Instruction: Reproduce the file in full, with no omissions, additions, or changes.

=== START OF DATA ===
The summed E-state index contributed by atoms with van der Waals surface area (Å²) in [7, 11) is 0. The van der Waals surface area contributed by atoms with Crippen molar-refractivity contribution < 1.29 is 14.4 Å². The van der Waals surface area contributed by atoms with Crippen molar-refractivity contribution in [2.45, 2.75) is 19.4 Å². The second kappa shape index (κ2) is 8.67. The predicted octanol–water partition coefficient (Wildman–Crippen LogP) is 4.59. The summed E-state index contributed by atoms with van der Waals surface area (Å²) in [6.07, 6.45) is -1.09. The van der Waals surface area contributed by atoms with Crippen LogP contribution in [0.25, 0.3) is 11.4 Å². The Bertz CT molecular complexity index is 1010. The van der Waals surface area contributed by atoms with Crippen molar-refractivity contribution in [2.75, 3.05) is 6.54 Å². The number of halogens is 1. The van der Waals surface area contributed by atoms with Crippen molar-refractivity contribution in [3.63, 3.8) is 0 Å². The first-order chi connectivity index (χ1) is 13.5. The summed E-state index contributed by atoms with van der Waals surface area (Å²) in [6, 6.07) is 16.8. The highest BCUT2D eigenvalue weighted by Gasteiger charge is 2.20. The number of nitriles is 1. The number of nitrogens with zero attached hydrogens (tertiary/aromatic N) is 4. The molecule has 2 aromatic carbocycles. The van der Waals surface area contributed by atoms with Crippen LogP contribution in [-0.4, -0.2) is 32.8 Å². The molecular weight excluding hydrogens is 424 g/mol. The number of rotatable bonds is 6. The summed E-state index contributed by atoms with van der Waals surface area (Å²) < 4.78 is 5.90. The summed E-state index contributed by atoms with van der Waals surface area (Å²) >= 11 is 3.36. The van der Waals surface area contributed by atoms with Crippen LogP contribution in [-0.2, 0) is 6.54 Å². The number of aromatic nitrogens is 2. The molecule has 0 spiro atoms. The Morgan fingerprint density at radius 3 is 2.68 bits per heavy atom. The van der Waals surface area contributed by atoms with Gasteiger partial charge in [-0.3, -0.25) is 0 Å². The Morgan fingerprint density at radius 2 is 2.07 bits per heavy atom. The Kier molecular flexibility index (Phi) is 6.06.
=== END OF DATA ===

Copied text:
The summed E-state index contributed by atoms with van der Waals surface area (Å²) in [7, 11) is 0. The van der Waals surface area contributed by atoms with Crippen molar-refractivity contribution < 1.29 is 14.4 Å². The van der Waals surface area contributed by atoms with Crippen molar-refractivity contribution in [2.45, 2.75) is 19.4 Å². The second kappa shape index (κ2) is 8.67. The predicted octanol–water partition coefficient (Wildman–Crippen LogP) is 4.59. The summed E-state index contributed by atoms with van der Waals surface area (Å²) in [6.07, 6.45) is -1.09. The van der Waals surface area contributed by atoms with Crippen LogP contribution in [0.25, 0.3) is 11.4 Å². The Bertz CT molecular complexity index is 1010. The van der Waals surface area contributed by atoms with Crippen molar-refractivity contribution in [2.75, 3.05) is 6.54 Å². The number of halogens is 1. The van der Waals surface area contributed by atoms with Crippen molar-refractivity contribution in [3.63, 3.8) is 0 Å². The first-order chi connectivity index (χ1) is 13.5. The summed E-state index contributed by atoms with van der Waals surface area (Å²) in [6, 6.07) is 16.8. The highest BCUT2D eigenvalue weighted by Gasteiger charge is 2.20. The number of nitriles is 1. The number of nitrogens with zero attached hydrogens (tertiary/aromatic N) is 4. The molecule has 2 aromatic carbocycles. The van der Waals surface area contributed by atoms with Crippen LogP contribution in [-0.4, -0.2) is 32.8 Å². The molecular weight excluding hydrogens is 424 g/mol. The number of rotatable bonds is 6. The summed E-state index contributed by atoms with van der Waals surface area (Å²) < 4.78 is 5.90. The summed E-state index contributed by atoms with van der Waals surface area (Å²) >= 11 is 3.36. The van der Waals surface area contributed by atoms with Crippen LogP contribution in [-0.2, 0) is 6.54 Å². The number of aromatic nitrogens is 2. The molecule has 0 spiro atoms. The Morgan fingerprint density at radius 3 is 2.68 bits per heavy atom. The van der Waals surface area contributed by atoms with Gasteiger partial charge in [-0.3, -0.25) is 0 Å². The Morgan fingerprint density at radius 2 is 2.07 bits per heavy atom. The Kier molecular flexibility index (Phi) is 6.06.